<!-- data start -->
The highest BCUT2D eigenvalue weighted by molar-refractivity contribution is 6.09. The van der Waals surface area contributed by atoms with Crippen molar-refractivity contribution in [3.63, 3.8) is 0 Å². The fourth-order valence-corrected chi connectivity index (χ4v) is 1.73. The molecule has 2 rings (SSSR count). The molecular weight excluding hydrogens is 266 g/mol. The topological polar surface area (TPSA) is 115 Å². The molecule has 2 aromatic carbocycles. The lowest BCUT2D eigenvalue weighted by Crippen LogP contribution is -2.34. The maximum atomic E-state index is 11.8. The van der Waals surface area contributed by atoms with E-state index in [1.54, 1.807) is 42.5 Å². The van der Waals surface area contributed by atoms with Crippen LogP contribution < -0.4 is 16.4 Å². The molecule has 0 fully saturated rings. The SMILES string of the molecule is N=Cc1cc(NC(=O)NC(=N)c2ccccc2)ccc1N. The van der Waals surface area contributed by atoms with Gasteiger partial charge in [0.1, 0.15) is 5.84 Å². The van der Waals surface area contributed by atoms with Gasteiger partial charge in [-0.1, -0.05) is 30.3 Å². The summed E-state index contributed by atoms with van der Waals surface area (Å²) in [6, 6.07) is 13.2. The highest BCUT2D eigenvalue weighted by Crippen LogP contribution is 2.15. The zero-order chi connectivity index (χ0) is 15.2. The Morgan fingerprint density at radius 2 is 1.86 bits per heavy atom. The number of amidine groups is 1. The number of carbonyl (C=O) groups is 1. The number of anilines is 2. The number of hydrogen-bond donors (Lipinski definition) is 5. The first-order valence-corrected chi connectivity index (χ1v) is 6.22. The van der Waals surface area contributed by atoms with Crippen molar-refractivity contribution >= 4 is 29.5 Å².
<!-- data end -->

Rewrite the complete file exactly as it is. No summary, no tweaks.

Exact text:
The highest BCUT2D eigenvalue weighted by molar-refractivity contribution is 6.09. The van der Waals surface area contributed by atoms with Crippen molar-refractivity contribution in [3.63, 3.8) is 0 Å². The fourth-order valence-corrected chi connectivity index (χ4v) is 1.73. The molecule has 2 rings (SSSR count). The molecular weight excluding hydrogens is 266 g/mol. The topological polar surface area (TPSA) is 115 Å². The molecule has 2 aromatic carbocycles. The lowest BCUT2D eigenvalue weighted by Crippen LogP contribution is -2.34. The maximum atomic E-state index is 11.8. The van der Waals surface area contributed by atoms with E-state index in [1.54, 1.807) is 42.5 Å². The van der Waals surface area contributed by atoms with Crippen LogP contribution < -0.4 is 16.4 Å². The molecule has 0 fully saturated rings. The SMILES string of the molecule is N=Cc1cc(NC(=O)NC(=N)c2ccccc2)ccc1N. The van der Waals surface area contributed by atoms with Gasteiger partial charge in [0.1, 0.15) is 5.84 Å². The van der Waals surface area contributed by atoms with Gasteiger partial charge in [-0.1, -0.05) is 30.3 Å². The summed E-state index contributed by atoms with van der Waals surface area (Å²) in [6, 6.07) is 13.2. The highest BCUT2D eigenvalue weighted by Crippen LogP contribution is 2.15. The zero-order chi connectivity index (χ0) is 15.2. The Morgan fingerprint density at radius 2 is 1.86 bits per heavy atom. The number of amidine groups is 1. The number of carbonyl (C=O) groups is 1. The number of anilines is 2. The number of hydrogen-bond donors (Lipinski definition) is 5. The first-order valence-corrected chi connectivity index (χ1v) is 6.22. The van der Waals surface area contributed by atoms with Crippen molar-refractivity contribution >= 4 is 29.5 Å².